Too much debt can often be a warning sign for potential investors. The interest paid on debt magnifies the changes in sales and trading profits on EPS and free cash flow per share - this is known as financial gearing. Gearing is great when times are good but can wipe out shareholders when times are bad.
So should people be worried by the big increases in total borrowings at Dignity recently?
I don't think so. Dignity's sales and cash flows have proven to be very stable. This means that it has the kind of business that can finance itself with borrowed money without shareholders losing too much sleep about it.
Dignity borrows money by issuing debt securities known as notes. It refinanced the business back in 2014 issuing £238.9m of notes paying interest at 3.55% which are due to be repaid in 2034. It also issued another £356.4m of notes paying interest of 4.7% which are due to be repaid in 2049. These notes give Dignity something very similar to a fixed rate mortgage with an average interest rate of 4.2%. This looks like it has locked into a fairly decent long-term financing of its business which shareholders should be fairly comfortable with.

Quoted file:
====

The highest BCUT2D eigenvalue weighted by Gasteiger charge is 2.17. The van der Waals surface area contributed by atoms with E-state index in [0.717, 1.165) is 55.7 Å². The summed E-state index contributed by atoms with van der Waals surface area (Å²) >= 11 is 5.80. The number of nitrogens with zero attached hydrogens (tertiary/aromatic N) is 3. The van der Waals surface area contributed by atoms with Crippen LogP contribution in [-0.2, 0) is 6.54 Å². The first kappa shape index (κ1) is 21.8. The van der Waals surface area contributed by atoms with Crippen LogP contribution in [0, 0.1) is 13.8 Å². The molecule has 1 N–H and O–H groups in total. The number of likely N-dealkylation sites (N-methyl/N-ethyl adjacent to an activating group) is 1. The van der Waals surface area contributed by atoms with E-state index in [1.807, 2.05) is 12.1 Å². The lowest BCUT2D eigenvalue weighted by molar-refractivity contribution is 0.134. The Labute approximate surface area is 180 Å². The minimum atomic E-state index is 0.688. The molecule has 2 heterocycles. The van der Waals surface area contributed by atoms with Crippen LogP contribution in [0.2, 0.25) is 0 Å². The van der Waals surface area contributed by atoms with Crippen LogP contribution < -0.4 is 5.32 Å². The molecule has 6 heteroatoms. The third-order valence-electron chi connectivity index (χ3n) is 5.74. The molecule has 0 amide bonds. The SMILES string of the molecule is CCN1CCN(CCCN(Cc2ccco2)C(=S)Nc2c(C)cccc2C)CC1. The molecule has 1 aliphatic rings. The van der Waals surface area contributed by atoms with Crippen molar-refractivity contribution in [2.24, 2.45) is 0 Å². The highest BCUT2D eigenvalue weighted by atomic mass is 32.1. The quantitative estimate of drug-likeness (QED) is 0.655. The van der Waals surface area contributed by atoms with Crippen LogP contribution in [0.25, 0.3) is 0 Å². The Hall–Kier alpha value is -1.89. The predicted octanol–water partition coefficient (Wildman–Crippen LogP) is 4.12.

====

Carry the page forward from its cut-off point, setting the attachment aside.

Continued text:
Fixed charge cover of 2.4 times also tells us that Dignity's debts are not something to worry about at the moment.
Dignity has used debt to fund some big buybacks and special dividends in recent years.
Between 2005 and 2014 Dignity has paid out nearly £335m in buybacks and small annual dividends.This is compared with £239m of cumulative free cash flow generated over the same period.
Dignity's core funeral business appears to be in rude health and is very profitable as shown by its high and rising margins. In 2015, it has been helped by a spike in the UK death rate during the first six months of year which means that profit growth rates will slow in 2016.